Anderson also recommended that $8 million in retiring SCIP bonds be spent on infrastructure. It was designated for that purpose months before he suggested it. The CPA also said the city should cut its reserves by more than $20 million to spend on roads. That would leave the city with 9 percent in reserves, far lower than the recommended 25 percent.
But Anderson told The Gazette, "I will say that every one of these (recommendations) is doable. I did do my due diligence. This isn't my first rodeo."
Anderson's profile says he was budget director for Kansas under Gov. Sam Brownback, "turning a negative balance of $27.4 million . into a surplus of over $700 million." He left that job in 2013 "to spend more time with my family."
He had called for lower taxes, reduced spending, privatization of more services and increased use of toll roads in Kansas City. He also pushed to eradicate the state income tax.
Today, Kansas is "just scraping by financially," reports Duane Goossen, a senior fellow with the Kansas Center for Economic Growth and a former 12-year state budget director who served seven terms in the Kansas House.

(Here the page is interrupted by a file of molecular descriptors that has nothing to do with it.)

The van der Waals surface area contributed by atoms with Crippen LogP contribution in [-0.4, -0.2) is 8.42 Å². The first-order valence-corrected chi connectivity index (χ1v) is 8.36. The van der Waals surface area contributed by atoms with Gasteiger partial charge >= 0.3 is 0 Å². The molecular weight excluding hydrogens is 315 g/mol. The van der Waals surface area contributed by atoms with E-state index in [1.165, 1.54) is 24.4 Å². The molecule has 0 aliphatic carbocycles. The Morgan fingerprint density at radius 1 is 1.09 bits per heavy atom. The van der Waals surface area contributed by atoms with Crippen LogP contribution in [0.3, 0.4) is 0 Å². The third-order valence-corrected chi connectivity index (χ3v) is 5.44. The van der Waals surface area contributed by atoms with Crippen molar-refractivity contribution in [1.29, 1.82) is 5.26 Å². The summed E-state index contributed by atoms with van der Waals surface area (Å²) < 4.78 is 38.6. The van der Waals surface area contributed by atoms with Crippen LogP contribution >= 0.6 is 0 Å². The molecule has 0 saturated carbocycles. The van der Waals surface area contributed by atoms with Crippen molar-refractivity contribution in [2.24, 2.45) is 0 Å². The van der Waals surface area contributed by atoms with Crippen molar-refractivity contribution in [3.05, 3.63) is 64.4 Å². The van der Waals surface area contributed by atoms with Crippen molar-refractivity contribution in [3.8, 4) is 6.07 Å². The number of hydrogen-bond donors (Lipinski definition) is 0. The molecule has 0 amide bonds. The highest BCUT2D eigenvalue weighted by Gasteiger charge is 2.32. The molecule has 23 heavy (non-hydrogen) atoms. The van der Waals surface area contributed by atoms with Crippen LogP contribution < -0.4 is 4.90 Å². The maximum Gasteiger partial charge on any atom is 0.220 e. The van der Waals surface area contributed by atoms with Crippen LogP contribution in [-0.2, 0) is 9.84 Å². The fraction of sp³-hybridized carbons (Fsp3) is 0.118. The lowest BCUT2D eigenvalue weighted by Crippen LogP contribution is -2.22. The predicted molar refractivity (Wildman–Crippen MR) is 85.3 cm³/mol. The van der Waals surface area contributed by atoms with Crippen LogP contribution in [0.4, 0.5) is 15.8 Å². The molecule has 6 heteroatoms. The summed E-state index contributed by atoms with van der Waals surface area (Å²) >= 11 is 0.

The massive income tax cuts Anderson recommended took effect in 2013. The state had $3.237 billion in receipts as of Jan. 31 - $65 million lower than on the same date in 2014; $434 million lower than in 2013; and $355 million lower than in 2012, the Star said.
Its income tax receipts were at $1.328 billion - $90 million lower than in 2014; $468 million less than in 2013; and $316 million lower than in 2012, the Kansas City Star also reported.
"The state's income tax cuts were easily the most significant factor in the continuing decline in overall state general fund revenues," the Star said.
Back in Colorado Springs, city Chief Financial Officer Kara Skinner repeatedly has warned the City Council that finances in 2016 will be squeaky tight.
"If this tax does not pass, the city will not have the funds to maintain its existing roads, which will hurt both residents and tourism," City Council President Pro Tem Jill Gaebler said.